Leaving it all on the field

BOSTON -- Granted, this is not in the same league with Reggie Jackson and Billy Martin battling in the visitors' dugout, Bucky Bleeping Dent, Goose popping up Yaz, Pedro Martinez doing an ole with Don Zimmer, Roger Clemens appearing in pinstripes, Dave Roberts stealing second or David Ortiz flinging his helmet in the air after October walkoff magic.

And really, it doesn't deserve to be ranked ahead of Saturday's singular achievements -- the Red Sox with their 10-4 win becoming the first team ever to beat Yankees ace CC Sabathia four times in the same season, Carl Crawford having his fourth four-hit game of 2011 or Jacoby Ellsbury driving in a career-high six runs, the most by a Sox leadoff man since Ellis Burks drove in seven as a rookie in 1987.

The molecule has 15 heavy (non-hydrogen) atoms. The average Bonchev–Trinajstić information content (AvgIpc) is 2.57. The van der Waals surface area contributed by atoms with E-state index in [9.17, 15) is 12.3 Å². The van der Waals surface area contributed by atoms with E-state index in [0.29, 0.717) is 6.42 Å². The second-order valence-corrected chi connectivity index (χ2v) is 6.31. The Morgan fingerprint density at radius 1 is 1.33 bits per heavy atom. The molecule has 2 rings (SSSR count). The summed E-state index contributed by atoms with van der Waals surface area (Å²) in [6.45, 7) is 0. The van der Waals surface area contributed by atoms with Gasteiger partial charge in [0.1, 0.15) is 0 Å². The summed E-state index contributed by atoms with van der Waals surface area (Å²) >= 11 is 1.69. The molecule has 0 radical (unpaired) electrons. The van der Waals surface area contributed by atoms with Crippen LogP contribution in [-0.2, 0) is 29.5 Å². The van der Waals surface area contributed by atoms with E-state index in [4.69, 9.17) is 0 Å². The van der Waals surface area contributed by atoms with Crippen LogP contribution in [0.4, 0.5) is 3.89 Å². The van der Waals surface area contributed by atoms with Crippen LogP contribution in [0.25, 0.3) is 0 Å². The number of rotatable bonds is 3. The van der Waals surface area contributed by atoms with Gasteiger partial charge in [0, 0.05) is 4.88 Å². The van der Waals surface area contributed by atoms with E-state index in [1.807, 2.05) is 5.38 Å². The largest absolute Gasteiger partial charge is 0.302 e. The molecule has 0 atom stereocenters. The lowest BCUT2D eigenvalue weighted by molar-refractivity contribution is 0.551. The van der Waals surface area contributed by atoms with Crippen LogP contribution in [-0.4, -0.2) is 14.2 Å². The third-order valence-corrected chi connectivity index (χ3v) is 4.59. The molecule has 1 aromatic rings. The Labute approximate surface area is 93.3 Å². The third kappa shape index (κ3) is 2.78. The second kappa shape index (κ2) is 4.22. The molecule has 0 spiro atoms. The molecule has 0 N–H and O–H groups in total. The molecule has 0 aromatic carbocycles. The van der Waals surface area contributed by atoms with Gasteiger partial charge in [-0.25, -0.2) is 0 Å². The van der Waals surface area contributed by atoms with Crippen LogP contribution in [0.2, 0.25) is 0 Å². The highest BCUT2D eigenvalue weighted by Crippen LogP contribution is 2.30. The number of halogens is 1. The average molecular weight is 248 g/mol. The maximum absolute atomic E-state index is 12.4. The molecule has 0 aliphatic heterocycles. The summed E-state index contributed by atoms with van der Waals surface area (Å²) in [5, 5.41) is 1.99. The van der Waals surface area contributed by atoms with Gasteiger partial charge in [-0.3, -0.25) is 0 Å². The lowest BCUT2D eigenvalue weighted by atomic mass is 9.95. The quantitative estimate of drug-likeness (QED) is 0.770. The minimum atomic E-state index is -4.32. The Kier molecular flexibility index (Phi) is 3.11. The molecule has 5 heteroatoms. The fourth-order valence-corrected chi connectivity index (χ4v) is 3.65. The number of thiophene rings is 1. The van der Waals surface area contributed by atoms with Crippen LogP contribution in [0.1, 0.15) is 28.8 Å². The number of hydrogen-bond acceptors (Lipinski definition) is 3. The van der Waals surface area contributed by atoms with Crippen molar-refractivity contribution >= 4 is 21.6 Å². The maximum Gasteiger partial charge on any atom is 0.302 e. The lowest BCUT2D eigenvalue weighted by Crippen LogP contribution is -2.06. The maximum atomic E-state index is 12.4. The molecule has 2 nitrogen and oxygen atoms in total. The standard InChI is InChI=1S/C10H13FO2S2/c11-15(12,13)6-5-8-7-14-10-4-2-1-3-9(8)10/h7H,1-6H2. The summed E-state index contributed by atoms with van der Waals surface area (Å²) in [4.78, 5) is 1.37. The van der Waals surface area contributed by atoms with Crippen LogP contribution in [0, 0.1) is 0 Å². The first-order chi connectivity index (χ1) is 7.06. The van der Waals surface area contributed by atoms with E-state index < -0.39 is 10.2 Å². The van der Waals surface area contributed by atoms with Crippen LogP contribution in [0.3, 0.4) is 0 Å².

Then again, in the rich century-plus history of games between these ancient foes, this was a first, although the great stat heads of our times -- Si Siwoff at Elias, Sean Forman at Baseball-reference.com, Bill James of Manhattan, Kan., and Mark Simon in ESPN's laboratories in Bristol -- would be hard-pressed to verify that this has never happened before in the annals of Yankees-Red Sox.

But here it is: Game delayed on account of a beer spill.

It happened here Saturday afternoon in the sixth inning, Sabathia likely in need of some liquid refreshment after having given up seven runs -- equaling the number of runs he had allowed in his previous eight starts combined. A Fenway Park beer vendor working the box seats along the third-base railing just to the right of the Yankees' dugout lost control of the trayful of beer he was carrying, and green-and-white cans of Heineken cascaded over the railing onto the field.